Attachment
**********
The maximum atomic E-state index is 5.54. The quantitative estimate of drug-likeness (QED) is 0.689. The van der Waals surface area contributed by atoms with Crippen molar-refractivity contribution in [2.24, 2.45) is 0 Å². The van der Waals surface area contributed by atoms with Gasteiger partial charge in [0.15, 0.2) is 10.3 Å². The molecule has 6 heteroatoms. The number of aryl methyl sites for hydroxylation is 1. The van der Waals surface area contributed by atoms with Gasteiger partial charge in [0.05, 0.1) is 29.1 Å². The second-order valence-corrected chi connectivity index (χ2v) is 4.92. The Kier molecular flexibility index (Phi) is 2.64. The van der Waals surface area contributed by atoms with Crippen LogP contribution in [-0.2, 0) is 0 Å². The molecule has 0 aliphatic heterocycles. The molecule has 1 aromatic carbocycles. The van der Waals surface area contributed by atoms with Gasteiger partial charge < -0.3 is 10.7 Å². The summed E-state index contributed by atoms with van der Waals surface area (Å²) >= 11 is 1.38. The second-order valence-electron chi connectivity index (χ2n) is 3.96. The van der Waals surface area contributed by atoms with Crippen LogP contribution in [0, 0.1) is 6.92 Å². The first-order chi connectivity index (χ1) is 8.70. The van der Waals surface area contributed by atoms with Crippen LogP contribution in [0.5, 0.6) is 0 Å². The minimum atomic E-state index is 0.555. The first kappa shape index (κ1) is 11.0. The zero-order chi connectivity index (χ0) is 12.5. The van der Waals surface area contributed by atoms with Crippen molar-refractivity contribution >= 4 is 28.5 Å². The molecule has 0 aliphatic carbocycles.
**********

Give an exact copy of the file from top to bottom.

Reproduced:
The maximum atomic E-state index is 5.54. The quantitative estimate of drug-likeness (QED) is 0.689. The van der Waals surface area contributed by atoms with Crippen molar-refractivity contribution in [2.24, 2.45) is 0 Å². The van der Waals surface area contributed by atoms with Gasteiger partial charge in [0.15, 0.2) is 10.3 Å². The molecule has 6 heteroatoms. The number of aryl methyl sites for hydroxylation is 1. The van der Waals surface area contributed by atoms with Gasteiger partial charge in [0.05, 0.1) is 29.1 Å². The second-order valence-corrected chi connectivity index (χ2v) is 4.92. The Kier molecular flexibility index (Phi) is 2.64. The van der Waals surface area contributed by atoms with Crippen LogP contribution in [-0.2, 0) is 0 Å². The molecule has 0 aliphatic heterocycles. The molecule has 1 aromatic carbocycles. The van der Waals surface area contributed by atoms with Gasteiger partial charge < -0.3 is 10.7 Å². The summed E-state index contributed by atoms with van der Waals surface area (Å²) >= 11 is 1.38. The second-order valence-electron chi connectivity index (χ2n) is 3.96. The van der Waals surface area contributed by atoms with Crippen LogP contribution in [0, 0.1) is 6.92 Å². The first-order chi connectivity index (χ1) is 8.70. The van der Waals surface area contributed by atoms with Crippen LogP contribution in [0.5, 0.6) is 0 Å². The minimum atomic E-state index is 0.555. The first kappa shape index (κ1) is 11.0. The zero-order chi connectivity index (χ0) is 12.5. The van der Waals surface area contributed by atoms with Crippen molar-refractivity contribution >= 4 is 28.5 Å². The molecule has 0 aliphatic carbocycles.